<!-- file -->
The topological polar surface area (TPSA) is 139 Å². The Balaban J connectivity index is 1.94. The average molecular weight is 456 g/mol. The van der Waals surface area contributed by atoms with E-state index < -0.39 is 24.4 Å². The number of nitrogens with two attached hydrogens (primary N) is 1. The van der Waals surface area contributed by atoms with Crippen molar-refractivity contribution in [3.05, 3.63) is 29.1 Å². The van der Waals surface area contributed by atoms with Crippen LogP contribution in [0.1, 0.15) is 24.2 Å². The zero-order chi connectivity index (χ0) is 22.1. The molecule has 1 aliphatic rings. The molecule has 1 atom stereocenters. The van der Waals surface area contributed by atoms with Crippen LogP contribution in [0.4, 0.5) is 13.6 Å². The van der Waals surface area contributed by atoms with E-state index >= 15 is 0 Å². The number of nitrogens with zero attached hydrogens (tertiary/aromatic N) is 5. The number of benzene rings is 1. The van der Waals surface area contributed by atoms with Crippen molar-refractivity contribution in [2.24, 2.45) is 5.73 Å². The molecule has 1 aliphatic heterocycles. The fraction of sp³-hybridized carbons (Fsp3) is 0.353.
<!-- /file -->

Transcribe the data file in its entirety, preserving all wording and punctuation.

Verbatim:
The topological polar surface area (TPSA) is 139 Å². The Balaban J connectivity index is 1.94. The average molecular weight is 456 g/mol. The van der Waals surface area contributed by atoms with E-state index < -0.39 is 24.4 Å². The number of nitrogens with two attached hydrogens (primary N) is 1. The van der Waals surface area contributed by atoms with Crippen molar-refractivity contribution in [3.05, 3.63) is 29.1 Å². The van der Waals surface area contributed by atoms with Crippen LogP contribution in [0.1, 0.15) is 24.2 Å². The zero-order chi connectivity index (χ0) is 22.1. The molecule has 1 aliphatic rings. The molecule has 1 atom stereocenters. The van der Waals surface area contributed by atoms with Crippen LogP contribution in [0.4, 0.5) is 13.6 Å². The van der Waals surface area contributed by atoms with E-state index >= 15 is 0 Å². The number of nitrogens with zero attached hydrogens (tertiary/aromatic N) is 5. The number of benzene rings is 1. The van der Waals surface area contributed by atoms with Crippen molar-refractivity contribution in [2.24, 2.45) is 5.73 Å². The molecule has 1 aliphatic heterocycles. The fraction of sp³-hybridized carbons (Fsp3) is 0.353.